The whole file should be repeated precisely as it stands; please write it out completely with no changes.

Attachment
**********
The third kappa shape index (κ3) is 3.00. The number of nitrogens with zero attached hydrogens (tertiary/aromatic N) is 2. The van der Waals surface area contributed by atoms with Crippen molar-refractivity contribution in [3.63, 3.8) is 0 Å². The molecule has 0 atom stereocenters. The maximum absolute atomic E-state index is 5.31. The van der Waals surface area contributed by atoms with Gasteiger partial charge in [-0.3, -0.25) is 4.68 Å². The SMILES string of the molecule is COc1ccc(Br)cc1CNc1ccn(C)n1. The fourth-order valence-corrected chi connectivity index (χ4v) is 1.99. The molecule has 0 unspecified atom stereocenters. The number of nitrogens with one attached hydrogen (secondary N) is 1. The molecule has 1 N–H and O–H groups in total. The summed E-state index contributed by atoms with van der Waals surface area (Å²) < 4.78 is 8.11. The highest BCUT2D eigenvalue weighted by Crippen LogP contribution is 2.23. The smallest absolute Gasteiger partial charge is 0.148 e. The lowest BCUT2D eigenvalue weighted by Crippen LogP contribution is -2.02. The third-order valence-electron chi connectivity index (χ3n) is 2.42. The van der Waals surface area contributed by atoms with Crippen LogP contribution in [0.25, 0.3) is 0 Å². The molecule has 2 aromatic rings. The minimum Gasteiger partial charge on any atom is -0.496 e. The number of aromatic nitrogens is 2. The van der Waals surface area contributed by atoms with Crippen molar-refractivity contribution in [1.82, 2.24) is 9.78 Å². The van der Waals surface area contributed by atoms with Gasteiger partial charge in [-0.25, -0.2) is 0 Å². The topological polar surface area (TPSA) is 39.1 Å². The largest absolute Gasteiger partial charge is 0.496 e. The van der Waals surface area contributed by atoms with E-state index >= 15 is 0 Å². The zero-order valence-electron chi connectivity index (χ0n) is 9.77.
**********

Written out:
The third kappa shape index (κ3) is 3.00. The number of nitrogens with zero attached hydrogens (tertiary/aromatic N) is 2. The van der Waals surface area contributed by atoms with Crippen molar-refractivity contribution in [3.63, 3.8) is 0 Å². The molecule has 0 atom stereocenters. The maximum absolute atomic E-state index is 5.31. The van der Waals surface area contributed by atoms with Gasteiger partial charge in [-0.3, -0.25) is 4.68 Å². The SMILES string of the molecule is COc1ccc(Br)cc1CNc1ccn(C)n1. The fourth-order valence-corrected chi connectivity index (χ4v) is 1.99. The molecule has 0 unspecified atom stereocenters. The number of nitrogens with one attached hydrogen (secondary N) is 1. The molecule has 1 N–H and O–H groups in total. The summed E-state index contributed by atoms with van der Waals surface area (Å²) < 4.78 is 8.11. The highest BCUT2D eigenvalue weighted by Crippen LogP contribution is 2.23. The smallest absolute Gasteiger partial charge is 0.148 e. The lowest BCUT2D eigenvalue weighted by Crippen LogP contribution is -2.02. The third-order valence-electron chi connectivity index (χ3n) is 2.42. The van der Waals surface area contributed by atoms with Crippen LogP contribution in [0.25, 0.3) is 0 Å². The molecule has 2 aromatic rings. The minimum Gasteiger partial charge on any atom is -0.496 e. The number of aromatic nitrogens is 2. The van der Waals surface area contributed by atoms with Crippen molar-refractivity contribution in [1.82, 2.24) is 9.78 Å². The van der Waals surface area contributed by atoms with Gasteiger partial charge in [-0.25, -0.2) is 0 Å². The topological polar surface area (TPSA) is 39.1 Å². The largest absolute Gasteiger partial charge is 0.496 e. The van der Waals surface area contributed by atoms with E-state index >= 15 is 0 Å². The zero-order valence-electron chi connectivity index (χ0n) is 9.77.